But wait. Is putting this idea up on my blog just like announcing it “... with trumpets, as the hypocrites (and celebrity twats) do in the synagogues and on the streets..”? Am I going to end up in a cave of fire being poked in the butt with a pitchfork?

Aw, fuck it. I’m doing it anyway.

Saturday, October 10, 2009

Could've Handled This Better, But Anyway...

All this Million-Dollar Twitter thing happened so fast, I still can't believe it.

Last Saturday a soccer team I own a part of, the Seattle Sounders FC, beat the Columbus Crew at home 1-0. Columbus hadn't lost a home game in 22 matches, and the victory all but assured us a spot in the playoffs. I was practically doing flips in my office while the game was on, and after the final whistle I acted like an idiot jumping around and pumping my fists as if I'd played the game myself instead of just watching it on TV.

I went on Twitter as soon as the game was over to publicly congratulate the team, and that's when I saw the @ from @Drew. He'd sent me a few more before that I guess, but I missed them. I was about 13,000 followers then and it was hard to see all the @'s I was getting. (Now I really can't keep track. If I see a specific request from someone in an @ reply nowadays it's just dumb luck.) He's this close to being an official cancer survivor and sent a link to an article about his effort to auction of his @Drew name and give the money to the Livestrong Foundation, Lance Armstrong's cancer charity. I was in a GREAT mood, so I tweeted him and bid $25,000 for the name.

By the way, I didn't care less about getting the @Drew twitter name, and still don't. It was a long, slow, steady climb to 13,000 followers and I wasn't about to change my name after all that.

Then I thought about it for a bit, and still in a great mood, upped it to $100,000 if I got 100,000 followers by the time he ended the auction of his Twitter name on November 9th.

Then, after a couple of days after that got a bit of publicity, I went crazy and made it a million for a million followers.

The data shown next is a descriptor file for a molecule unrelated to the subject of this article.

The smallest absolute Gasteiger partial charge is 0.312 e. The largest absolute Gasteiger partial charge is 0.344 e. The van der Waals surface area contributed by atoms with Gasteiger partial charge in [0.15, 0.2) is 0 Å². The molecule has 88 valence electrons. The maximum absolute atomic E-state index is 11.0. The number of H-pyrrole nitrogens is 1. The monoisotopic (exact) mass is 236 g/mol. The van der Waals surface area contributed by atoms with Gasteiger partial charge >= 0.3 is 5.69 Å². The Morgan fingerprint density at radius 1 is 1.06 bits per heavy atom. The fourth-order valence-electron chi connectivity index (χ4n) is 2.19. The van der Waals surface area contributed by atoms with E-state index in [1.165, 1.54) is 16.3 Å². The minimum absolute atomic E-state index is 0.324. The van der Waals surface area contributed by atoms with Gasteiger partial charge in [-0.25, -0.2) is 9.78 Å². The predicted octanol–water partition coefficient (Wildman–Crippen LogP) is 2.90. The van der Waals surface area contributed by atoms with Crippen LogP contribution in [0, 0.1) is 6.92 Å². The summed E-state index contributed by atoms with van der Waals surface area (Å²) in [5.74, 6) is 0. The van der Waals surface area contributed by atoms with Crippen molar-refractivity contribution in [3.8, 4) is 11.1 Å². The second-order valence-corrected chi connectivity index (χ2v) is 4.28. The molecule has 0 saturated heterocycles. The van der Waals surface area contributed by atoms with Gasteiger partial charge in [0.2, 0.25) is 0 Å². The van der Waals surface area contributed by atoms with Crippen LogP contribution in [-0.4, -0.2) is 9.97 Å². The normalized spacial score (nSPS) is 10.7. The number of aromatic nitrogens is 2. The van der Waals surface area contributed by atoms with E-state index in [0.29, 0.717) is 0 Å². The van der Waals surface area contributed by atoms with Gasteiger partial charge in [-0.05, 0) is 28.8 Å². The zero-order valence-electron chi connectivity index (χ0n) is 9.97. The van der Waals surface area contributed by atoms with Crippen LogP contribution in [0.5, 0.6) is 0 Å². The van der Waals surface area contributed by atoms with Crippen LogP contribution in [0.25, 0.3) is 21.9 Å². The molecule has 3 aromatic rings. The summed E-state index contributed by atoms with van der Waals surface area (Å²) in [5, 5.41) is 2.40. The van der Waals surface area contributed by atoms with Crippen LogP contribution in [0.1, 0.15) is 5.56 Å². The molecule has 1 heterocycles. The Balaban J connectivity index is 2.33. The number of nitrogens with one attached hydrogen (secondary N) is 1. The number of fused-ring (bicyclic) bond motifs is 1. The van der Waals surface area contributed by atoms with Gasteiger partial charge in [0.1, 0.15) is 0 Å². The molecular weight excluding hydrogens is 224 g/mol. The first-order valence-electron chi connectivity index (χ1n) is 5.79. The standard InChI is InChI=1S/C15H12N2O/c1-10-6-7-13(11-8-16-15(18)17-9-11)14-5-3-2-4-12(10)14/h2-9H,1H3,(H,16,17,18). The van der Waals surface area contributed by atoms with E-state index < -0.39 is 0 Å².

Now here's how I could've handled this better.

I should have just donated the money in the first place without doing the million-follower challenge. Yes, I guess it does "raise awareness" somewhat, but who wasn't aware of Livestrong and Lance Armstrong's fight against cancer? I think they were doing a pretty good job of raising their own awareness without me.

But instead, I think I made it a bit too much about me by making it a contest that benefits me in exchange for my donation. So there it is. My regret. Maybe I didn't make it too much about me. Maybe I just though up a fun way to raise money for a good cause. Whatever. I feel like I made it too much about me, so that's that.

But I'm glad so many people are participating in this. It is a lot of fun, isn't it? And it's cool watching the numbers go up every day. I'm glad the money is going to such a good cause. I'm glad @Drew's plan worked out. So it's all good in the neighborhood, as they say, except the small twinge of guilt about asking for a million followers in exchange for the donation. But I was pretty full of myself last weekend. I own a piece of an expansion team that kicked some serious ass last Saturday. They're probably going to make the playoffs.

So if you're put off by my method, blame them. :)

(And don't forget, tweeps! If I get one million followers by the end of 2009 I'll donate one million dollars to Livestrong. Anything less than a million, I'll prorate it. And it all started with Drew Olanoff, aka @Drew, who has cancer.)